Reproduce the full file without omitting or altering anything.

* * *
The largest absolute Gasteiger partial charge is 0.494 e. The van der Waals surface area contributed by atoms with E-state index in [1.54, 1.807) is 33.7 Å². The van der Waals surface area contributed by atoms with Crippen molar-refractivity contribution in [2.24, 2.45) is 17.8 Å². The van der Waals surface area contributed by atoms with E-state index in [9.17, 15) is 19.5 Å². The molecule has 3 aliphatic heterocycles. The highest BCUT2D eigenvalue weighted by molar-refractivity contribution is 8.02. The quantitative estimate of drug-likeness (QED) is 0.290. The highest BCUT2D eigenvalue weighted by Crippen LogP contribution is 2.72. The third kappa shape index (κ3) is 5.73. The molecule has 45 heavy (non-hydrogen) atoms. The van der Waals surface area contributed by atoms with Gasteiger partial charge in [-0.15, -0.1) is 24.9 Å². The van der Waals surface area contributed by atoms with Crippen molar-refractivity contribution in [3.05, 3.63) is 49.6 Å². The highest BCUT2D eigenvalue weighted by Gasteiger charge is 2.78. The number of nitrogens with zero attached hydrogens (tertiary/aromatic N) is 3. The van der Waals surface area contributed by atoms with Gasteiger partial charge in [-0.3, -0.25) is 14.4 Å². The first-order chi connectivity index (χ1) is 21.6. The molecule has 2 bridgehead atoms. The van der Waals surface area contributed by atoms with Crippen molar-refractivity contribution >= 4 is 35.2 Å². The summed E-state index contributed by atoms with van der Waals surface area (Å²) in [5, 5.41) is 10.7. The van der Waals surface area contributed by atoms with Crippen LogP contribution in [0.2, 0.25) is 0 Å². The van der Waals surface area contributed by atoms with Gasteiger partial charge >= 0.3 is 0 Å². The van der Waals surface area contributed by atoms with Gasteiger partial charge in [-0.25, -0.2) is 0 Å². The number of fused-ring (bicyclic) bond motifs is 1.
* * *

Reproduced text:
The largest absolute Gasteiger partial charge is 0.494 e. The van der Waals surface area contributed by atoms with E-state index in [1.54, 1.807) is 33.7 Å². The van der Waals surface area contributed by atoms with Crippen molar-refractivity contribution in [2.24, 2.45) is 17.8 Å². The van der Waals surface area contributed by atoms with E-state index in [9.17, 15) is 19.5 Å². The molecule has 3 aliphatic heterocycles. The highest BCUT2D eigenvalue weighted by molar-refractivity contribution is 8.02. The quantitative estimate of drug-likeness (QED) is 0.290. The highest BCUT2D eigenvalue weighted by Crippen LogP contribution is 2.72. The third kappa shape index (κ3) is 5.73. The molecule has 45 heavy (non-hydrogen) atoms. The van der Waals surface area contributed by atoms with Gasteiger partial charge in [-0.15, -0.1) is 24.9 Å². The van der Waals surface area contributed by atoms with Crippen molar-refractivity contribution in [3.05, 3.63) is 49.6 Å². The highest BCUT2D eigenvalue weighted by Gasteiger charge is 2.78. The number of nitrogens with zero attached hydrogens (tertiary/aromatic N) is 3. The van der Waals surface area contributed by atoms with Gasteiger partial charge in [-0.3, -0.25) is 14.4 Å². The first-order chi connectivity index (χ1) is 21.6. The molecule has 2 bridgehead atoms. The van der Waals surface area contributed by atoms with Crippen molar-refractivity contribution >= 4 is 35.2 Å². The summed E-state index contributed by atoms with van der Waals surface area (Å²) in [5, 5.41) is 10.7. The van der Waals surface area contributed by atoms with Crippen LogP contribution in [0.2, 0.25) is 0 Å². The van der Waals surface area contributed by atoms with Gasteiger partial charge >= 0.3 is 0 Å². The van der Waals surface area contributed by atoms with Gasteiger partial charge in [-0.25, -0.2) is 0 Å². The number of fused-ring (bicyclic) bond motifs is 1.